Morpheus provides great monitoring features out of the box. Anything provisioned within Morpheus automatically gets a check created in the monitoring service. These checks are organized hierarchically in “Groups” and “Apps”. This makes it easy to gain a perspective as to what a customer or full stack facing impact is in the event of a particularly instance failure. This also takes into account redundancy layers when it comes to calculating the applications overall uptime percentage.

There are also several integrations built into the monitoring subsystem of Morpheus including App Dynamics , New Relic, and even Service Now integration.


The Monitoring system is composed of individual checks. A check is created for every container or vm that is provisioned through Morpheus . One interesting thing about these checks is they are type aware. There are several different built in check types that are selected based on the service or instance type that is being provisioned. These range from database type checks to web checks and message checks. They are highly configurable and also feature fallback check types for those more generic use cases.

Checks can be customized to run custom queries, check queue sizes, or even adjust severity levels and check intervals. All of these things can be controlled from the Checks sub tab within Monitoring.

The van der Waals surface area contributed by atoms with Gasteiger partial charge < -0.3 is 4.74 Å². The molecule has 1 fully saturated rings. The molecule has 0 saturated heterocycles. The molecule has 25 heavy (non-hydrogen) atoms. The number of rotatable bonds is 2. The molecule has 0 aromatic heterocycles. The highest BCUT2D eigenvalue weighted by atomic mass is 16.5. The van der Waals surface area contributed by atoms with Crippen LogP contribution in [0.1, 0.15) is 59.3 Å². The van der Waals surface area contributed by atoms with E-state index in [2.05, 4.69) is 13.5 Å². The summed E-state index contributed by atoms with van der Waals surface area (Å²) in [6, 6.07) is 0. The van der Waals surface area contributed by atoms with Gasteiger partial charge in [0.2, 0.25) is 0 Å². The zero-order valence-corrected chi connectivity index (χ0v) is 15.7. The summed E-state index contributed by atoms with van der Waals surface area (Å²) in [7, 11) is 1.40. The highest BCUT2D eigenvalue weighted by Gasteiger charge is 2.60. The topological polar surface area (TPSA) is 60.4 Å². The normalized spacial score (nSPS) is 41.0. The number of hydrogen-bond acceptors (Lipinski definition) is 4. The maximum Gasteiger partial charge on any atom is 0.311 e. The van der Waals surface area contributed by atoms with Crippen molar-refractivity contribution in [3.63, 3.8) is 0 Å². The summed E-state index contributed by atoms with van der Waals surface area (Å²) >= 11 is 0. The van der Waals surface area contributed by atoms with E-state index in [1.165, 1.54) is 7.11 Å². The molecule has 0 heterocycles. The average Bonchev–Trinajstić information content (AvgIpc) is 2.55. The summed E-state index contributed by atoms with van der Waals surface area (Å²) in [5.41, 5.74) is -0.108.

A check can have 3 health states. They are Failed, Warning (Recovering), and Healthy. When a check test fails the system automatically reattempts the check after 30 seconds to eliminate false positives. This will convert the check into a Failed state and raise the appropriate severity incident depending on the grouping of the check. When a check recovers it automatically goes into a Warning state. This will remain in the warning state until 10 successful check runs have completed.


All check types have several core options and some of these default options can be configured in Admin -> Monitoring. This includes the default check interval time. By default a check is run every 5 minutes. This can however be changed to run as frequently as once every minute.

  • Max Severity: The maximum severity level impact for a created incident that can occur if the check fails (defaults to Critical).
  • Check Interval: The frequency with which a check is run (default 5 minutes).
  • Affects Availability: Whether or not this check impacts overall system availability calculations.

SSH Tunneling

In many cases when it comes to monitoring databases, and services they may not be fronted on the public ip’s for external monitoring. To reach these safely, and securely Morpheus provides an SSH Tunneling mechanism for its check servers. This allows the check to be confirmed via an ssh port tunnel securely using a keypair.

Check Servers